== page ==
NOW AT THE NEWPORT SHIPYARD, US DUTY PAID & READY TO GO TO SEA
After a lifetime messing about in boats, ADAGIO’s owner wanted an expedition yacht. He detailed his requirements in a comprehensive seven-page design brief that set out every aspect of his needs, and the boat’s anticipated use. Above all he sought a motor yacht of superyacht quality, with emphasis on safety, comfort, reliability, serviceability and style. Close attention was to be paid to sound and vibration suppression. He wanted a boat of the “right size”; that is, big enough to cruise anywhere (including high latitudes) in safety and comfort, but no bigger than necessary to do so.
Some specific requirements included an owner’s stateroom with walk-around Queen-sized bed and ensuite; two guest cabins; and private crew quarters aft. The saloon was to open via double doors to a large weather-protected aft deck. The engine room was to have full headroom. Electric generating capacity was to be adequate to run a full range of domestic appliances, with power storage sufficient for generators to be shut down for extended periods.
There was to be an integrated navigation system with redundancy, and a full suite of voice and data communications. A custom program logic controller monitoring system (as used on modern jet aircraft) was requested. It was to be capable of checking systems and operations constantly.
Construction was to be in ALUSTAR high-strength aluminium, painted with AWLGRIP system to high-gloss yacht finish.
Mark Fitzgerald, in Chuck Paine’s design studio in Camden, Maine was chosen for the task because of his design pedigree. In the 1970s, Fitzgerald worked with the doyen of US naval architects Jack Hargrave. Hargrave and his team drew more than 7000 yachts, many of them classics, leaving an indelible mark on the US boating industry – and on Fitzgerald.
ADAGIO’s design is driven by the basic philosophy of providing owner and crew with all the amenities, comfort and safety more commonly found on much larger superyachts.
Mark Fitzgerald had designed a series of similar and highly successful yachts at around this length. It was determined that 22m (72ft) was the correct length necessary to have a truly large exterior aft deck with accommodations beneath it for crew, and for the boat to have proper visual proportions. For example, ADAGIO has a half a foot less freeboard than the similar production boats.
Seventy-Two feet gives the owner all the ocean-going ability and space aboard without daunting cleaning and maintenance schedules. The spaces are to a proper sea-going scale, small enough to be intimate and safe, but large enough to provide comfort and individual privacy zones.
Efficient performance and sea-keeping comfort are ensured by a hull theory rooted back in the office of Jack Hargrave. A round bilged forward bottom, transitioning to a chine aft, with a deep spray step in the hull side to keep the green water and spray where it belongs. The yacht parts the water with the fine and rounded forward sections. Then the bilge runs aft and transitions to a chine to provide lift and roll damping.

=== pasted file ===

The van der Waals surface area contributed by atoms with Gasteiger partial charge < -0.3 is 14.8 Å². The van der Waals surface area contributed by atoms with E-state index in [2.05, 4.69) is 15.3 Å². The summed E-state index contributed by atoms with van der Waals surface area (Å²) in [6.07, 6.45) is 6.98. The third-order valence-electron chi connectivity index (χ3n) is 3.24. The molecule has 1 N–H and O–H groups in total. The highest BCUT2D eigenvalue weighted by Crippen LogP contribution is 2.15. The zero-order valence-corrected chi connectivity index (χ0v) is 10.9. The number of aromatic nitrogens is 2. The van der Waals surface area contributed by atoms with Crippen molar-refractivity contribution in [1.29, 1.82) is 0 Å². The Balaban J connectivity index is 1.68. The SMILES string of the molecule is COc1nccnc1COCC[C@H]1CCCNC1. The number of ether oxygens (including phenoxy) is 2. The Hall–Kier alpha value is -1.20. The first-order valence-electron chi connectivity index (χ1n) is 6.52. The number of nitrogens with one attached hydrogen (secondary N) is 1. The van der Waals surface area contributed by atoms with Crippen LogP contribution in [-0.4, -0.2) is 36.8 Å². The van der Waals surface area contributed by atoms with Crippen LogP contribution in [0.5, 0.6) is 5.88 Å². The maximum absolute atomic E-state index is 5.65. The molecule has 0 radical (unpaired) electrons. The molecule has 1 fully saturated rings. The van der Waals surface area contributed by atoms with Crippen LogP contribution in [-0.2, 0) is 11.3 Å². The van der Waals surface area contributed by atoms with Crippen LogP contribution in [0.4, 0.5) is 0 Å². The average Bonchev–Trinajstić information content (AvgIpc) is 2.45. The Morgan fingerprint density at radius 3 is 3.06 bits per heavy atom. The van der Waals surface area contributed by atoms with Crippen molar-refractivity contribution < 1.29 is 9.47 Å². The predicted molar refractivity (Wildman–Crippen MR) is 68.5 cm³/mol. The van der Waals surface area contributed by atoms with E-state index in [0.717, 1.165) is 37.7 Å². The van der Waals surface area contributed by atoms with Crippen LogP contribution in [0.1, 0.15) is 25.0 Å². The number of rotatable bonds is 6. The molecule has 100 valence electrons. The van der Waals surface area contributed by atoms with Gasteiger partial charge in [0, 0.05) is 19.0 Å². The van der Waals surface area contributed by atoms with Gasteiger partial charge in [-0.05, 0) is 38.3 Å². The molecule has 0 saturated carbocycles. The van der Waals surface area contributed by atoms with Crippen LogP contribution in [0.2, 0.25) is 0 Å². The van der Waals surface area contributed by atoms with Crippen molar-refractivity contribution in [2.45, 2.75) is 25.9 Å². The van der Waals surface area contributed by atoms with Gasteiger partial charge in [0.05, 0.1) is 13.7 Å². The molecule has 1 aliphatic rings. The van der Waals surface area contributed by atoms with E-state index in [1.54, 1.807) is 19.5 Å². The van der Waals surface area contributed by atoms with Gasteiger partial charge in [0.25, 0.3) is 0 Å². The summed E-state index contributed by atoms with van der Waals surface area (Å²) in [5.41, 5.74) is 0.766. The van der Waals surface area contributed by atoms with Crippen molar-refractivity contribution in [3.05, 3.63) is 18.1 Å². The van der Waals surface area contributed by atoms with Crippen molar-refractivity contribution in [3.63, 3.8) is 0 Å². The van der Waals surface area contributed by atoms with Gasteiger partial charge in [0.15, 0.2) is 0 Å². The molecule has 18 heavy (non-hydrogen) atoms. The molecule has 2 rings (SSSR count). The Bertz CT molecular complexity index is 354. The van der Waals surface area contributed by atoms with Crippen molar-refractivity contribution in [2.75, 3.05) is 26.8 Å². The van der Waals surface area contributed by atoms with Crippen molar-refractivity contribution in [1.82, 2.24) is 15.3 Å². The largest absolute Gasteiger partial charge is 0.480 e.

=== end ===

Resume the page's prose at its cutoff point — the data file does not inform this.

It is a dual purpose shape, burning little fuel underway, but offering a very stable yacht underway and at anchor. Mark Fitzgerald has done much research on the shape through computer hull modeling and digital testing. As a result, ADAGIO performs superbly in a broad range of sea conditions.
The modest draft of just 1.6m (5’3”) is very reasonable given the presence of a full-length keel to reduce damage in the event of grounding. Welded high-strength ALUSTAR aluminium construction makes for impressive strength and moderate weight to strength ratio. This increases the yacht’s efficiency and maximizes the useable range and speed.
Cruising speeds of 8.0 to 10.0 knots are continuously achieved in all but heavy going, giving a range of 2000nm at 10 knots with the flexible auxiliary fuel tanks deployed the range is increased to 2540nm at 10 knots; large rudders and the Kobelt steering gear give good directional control. Reduce speed slightly and trans-oceanic passages are easily achieved with an ample reserve.
The wheelhouse is the command and control center with a full array of superyacht systems, and shipboard office.
The foundation for navigation is the glass bridge with dual displays. Full redundancy is provided by a separate ship’s computer running independent software. Radar is FURUNO, sonar by WESMAR, and instruments are B & G. A custom program logic controller monitoring system (as used on modern jet aircraft) is located in both the wheelhouse and captain’s cabin checking systems and operations constantly, with touch screens in both locations.
A raised settee provides good visibility forward and a comfortable lounge with working desk when on mooring. The helm chair is a RECARO, with full electric adjustments. Hi-fi audio with iPod docking station is MARANTZ.